All around Silverton, where a series of mines – once lucrative, now abandoned – pock the earth like gaping, oozing wounds, the waters course with poison.
Silverton resident Melody Skinner said her now dead dog Hannah wouldn’t drink water from Cement Creek – which U.S. Geological Survey scientists say is the largest untreated mine drainage in the state – though the creek runs right by her house.
“She just refused,” she said. “That says something.”
The stream of heavy-metal pollutants gushing out of Silverton’s mines and into its waterways has grown so toxic that between 2005 and 2010, three out of the four trout species living in the Upper Animas River south of Silverton have disappeared.
Yet for two decades, vocal Silverton residents have torpedoed the Environmental Protection Agency’s many attempts to designate Silverton’s worst mines as Superfund sites, which would allow the agency to clean up the pollution and make any parties it deems responsible pay for it.
Though the environmental catastrophe has, if anything, worsened, Silverton residents long have argued against Superfund, saying federal intervention would sully the town’s reputation, deter mining companies and appall tourists.
Until now, that is.
Even three years ago, it was impossible to imagine, let alone hear, a Silverton resident publicly clamoring for federal intervention in Cement Creek, said Mark Esper, editor of The Silverton Standard. Yet in the last year, he said, there have been signs that locals’ hostility to Superfund is softening.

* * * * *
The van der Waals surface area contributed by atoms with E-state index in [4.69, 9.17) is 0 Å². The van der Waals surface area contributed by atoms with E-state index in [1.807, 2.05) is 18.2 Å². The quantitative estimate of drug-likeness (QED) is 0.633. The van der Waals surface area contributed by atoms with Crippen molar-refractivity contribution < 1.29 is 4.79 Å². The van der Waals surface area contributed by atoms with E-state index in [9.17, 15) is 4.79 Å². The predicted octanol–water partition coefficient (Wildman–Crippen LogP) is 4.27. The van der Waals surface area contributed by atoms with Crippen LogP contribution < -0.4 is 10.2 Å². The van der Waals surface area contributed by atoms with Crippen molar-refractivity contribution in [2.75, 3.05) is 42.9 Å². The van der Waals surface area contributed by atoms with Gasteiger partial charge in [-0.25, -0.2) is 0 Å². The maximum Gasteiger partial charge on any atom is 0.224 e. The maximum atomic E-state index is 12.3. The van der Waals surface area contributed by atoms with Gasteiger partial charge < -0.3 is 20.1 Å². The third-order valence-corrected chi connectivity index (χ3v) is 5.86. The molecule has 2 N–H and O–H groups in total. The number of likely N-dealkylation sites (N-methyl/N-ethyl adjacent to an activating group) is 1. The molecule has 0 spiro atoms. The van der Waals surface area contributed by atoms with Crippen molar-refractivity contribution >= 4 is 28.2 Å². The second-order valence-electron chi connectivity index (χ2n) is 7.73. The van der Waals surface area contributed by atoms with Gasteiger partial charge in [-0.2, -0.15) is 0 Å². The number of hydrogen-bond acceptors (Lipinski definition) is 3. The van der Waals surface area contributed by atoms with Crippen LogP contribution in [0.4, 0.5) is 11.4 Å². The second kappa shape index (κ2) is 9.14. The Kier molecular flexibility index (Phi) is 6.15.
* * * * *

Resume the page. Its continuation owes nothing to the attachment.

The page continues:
This month, Skinner said a Superfund listing would “raise property values here, provide great jobs that people here can do, bring new people in and get more kids in the school.”
Silverton resident John Poole said, “Many people, including myself, think Superfund, frankly, is the best thing that could happen to Silverton. It’s certain to open up jobs. In Leadville, Superfund certainly didn’t hurt tourism.”
There’s still local animosity toward Superfund. In 2014, at meetings of the Animas River Stakeholders Group (ARSG) and the San Juan County Commission, residents such as Steve Fearn, co-coordinator of the ARSG, warned a Superfund designation would hamper, if not ruin, Silverton’s economy.
Poole said he thought the notion of Silverton’s overwhelming opposition to Superfund was “grossly overblown.”
“As far as I’m concerned, all the opposition is coming from a few people with conflicts of interest, who oppose the EPA because they profit financially from keeping the myth of mining – the idea that mining will come back to Silverton – alive,” Poole said.
Esper said he thought the EPA had “done a good job coming here and explaining the Superfund process, making it less of a bogeyman.”
The EPA’s Cynthia Peterson said she and colleague Paula Schmittdiel had visited Silverton six times since last April.
Other Silvertonians attribute their increasing openness to the Superfund route to their growing disillusionment with the ARSG, a volunteer group that has tried to find solutions to water pollution caused by mine drainages since the 1990s through a “collaborative process” that includes the EPA and Sunnyside Gold Corp., the last mining company to operate in Silverton.